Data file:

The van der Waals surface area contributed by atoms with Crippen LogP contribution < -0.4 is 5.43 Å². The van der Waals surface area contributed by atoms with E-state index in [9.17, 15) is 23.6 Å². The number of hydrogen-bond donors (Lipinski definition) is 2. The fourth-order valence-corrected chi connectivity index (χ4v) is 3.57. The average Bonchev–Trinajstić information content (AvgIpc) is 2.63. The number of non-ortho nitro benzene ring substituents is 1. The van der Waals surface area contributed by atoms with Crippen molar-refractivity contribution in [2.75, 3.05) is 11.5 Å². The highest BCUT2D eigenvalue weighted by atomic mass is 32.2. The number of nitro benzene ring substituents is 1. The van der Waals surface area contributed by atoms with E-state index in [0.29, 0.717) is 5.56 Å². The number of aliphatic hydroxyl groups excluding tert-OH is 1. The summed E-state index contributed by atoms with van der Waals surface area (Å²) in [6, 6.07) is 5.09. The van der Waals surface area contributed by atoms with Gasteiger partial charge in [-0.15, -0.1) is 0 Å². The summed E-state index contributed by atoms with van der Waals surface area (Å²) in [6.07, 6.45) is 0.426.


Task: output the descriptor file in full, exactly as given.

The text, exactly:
The van der Waals surface area contributed by atoms with Crippen LogP contribution < -0.4 is 5.43 Å². The van der Waals surface area contributed by atoms with E-state index in [9.17, 15) is 23.6 Å². The number of hydrogen-bond donors (Lipinski definition) is 2. The fourth-order valence-corrected chi connectivity index (χ4v) is 3.57. The average Bonchev–Trinajstić information content (AvgIpc) is 2.63. The number of non-ortho nitro benzene ring substituents is 1. The van der Waals surface area contributed by atoms with Crippen molar-refractivity contribution in [2.75, 3.05) is 11.5 Å². The highest BCUT2D eigenvalue weighted by atomic mass is 32.2. The number of nitro benzene ring substituents is 1. The van der Waals surface area contributed by atoms with E-state index in [0.29, 0.717) is 5.56 Å². The number of aliphatic hydroxyl groups excluding tert-OH is 1. The summed E-state index contributed by atoms with van der Waals surface area (Å²) in [6, 6.07) is 5.09. The van der Waals surface area contributed by atoms with Gasteiger partial charge in [-0.15, -0.1) is 0 Å². The summed E-state index contributed by atoms with van der Waals surface area (Å²) in [6.07, 6.45) is 0.426.